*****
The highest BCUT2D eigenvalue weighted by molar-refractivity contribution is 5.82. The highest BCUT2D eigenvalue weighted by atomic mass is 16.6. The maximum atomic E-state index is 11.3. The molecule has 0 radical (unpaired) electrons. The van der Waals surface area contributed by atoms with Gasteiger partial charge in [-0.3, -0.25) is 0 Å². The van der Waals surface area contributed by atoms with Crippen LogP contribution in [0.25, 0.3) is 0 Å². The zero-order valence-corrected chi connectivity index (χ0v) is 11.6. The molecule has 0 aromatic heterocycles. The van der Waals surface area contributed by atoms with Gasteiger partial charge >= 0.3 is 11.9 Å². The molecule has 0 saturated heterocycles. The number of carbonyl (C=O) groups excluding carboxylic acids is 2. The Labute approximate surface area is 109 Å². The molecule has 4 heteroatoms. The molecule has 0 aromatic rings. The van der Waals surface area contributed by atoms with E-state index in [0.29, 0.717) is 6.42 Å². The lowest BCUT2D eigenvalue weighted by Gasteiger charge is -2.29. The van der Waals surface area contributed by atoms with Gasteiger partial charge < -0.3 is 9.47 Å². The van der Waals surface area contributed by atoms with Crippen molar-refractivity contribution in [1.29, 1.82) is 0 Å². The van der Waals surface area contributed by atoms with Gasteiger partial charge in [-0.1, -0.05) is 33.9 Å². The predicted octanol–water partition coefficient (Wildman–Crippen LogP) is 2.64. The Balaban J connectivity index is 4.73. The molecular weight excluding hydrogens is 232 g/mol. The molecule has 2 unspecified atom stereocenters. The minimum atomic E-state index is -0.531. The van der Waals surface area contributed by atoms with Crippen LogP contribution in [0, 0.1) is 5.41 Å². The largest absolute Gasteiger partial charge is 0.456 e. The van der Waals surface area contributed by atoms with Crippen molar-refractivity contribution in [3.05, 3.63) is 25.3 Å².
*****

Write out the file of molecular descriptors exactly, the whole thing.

The highest BCUT2D eigenvalue weighted by molar-refractivity contribution is 5.82. The highest BCUT2D eigenvalue weighted by atomic mass is 16.6. The maximum atomic E-state index is 11.3. The molecule has 0 radical (unpaired) electrons. The van der Waals surface area contributed by atoms with Gasteiger partial charge in [-0.3, -0.25) is 0 Å². The van der Waals surface area contributed by atoms with Crippen LogP contribution in [0.25, 0.3) is 0 Å². The zero-order valence-corrected chi connectivity index (χ0v) is 11.6. The molecule has 0 aromatic heterocycles. The van der Waals surface area contributed by atoms with Gasteiger partial charge >= 0.3 is 11.9 Å². The molecule has 0 saturated heterocycles. The number of carbonyl (C=O) groups excluding carboxylic acids is 2. The Labute approximate surface area is 109 Å². The molecule has 4 heteroatoms. The molecule has 0 aromatic rings. The van der Waals surface area contributed by atoms with E-state index in [0.29, 0.717) is 6.42 Å². The lowest BCUT2D eigenvalue weighted by Gasteiger charge is -2.29. The van der Waals surface area contributed by atoms with Gasteiger partial charge < -0.3 is 9.47 Å². The van der Waals surface area contributed by atoms with Crippen molar-refractivity contribution in [1.29, 1.82) is 0 Å². The van der Waals surface area contributed by atoms with Gasteiger partial charge in [-0.1, -0.05) is 33.9 Å². The predicted octanol–water partition coefficient (Wildman–Crippen LogP) is 2.64. The Balaban J connectivity index is 4.73. The molecular weight excluding hydrogens is 232 g/mol. The molecule has 2 unspecified atom stereocenters. The minimum atomic E-state index is -0.531. The van der Waals surface area contributed by atoms with Crippen LogP contribution in [0, 0.1) is 5.41 Å². The largest absolute Gasteiger partial charge is 0.456 e. The van der Waals surface area contributed by atoms with Crippen molar-refractivity contribution in [3.05, 3.63) is 25.3 Å².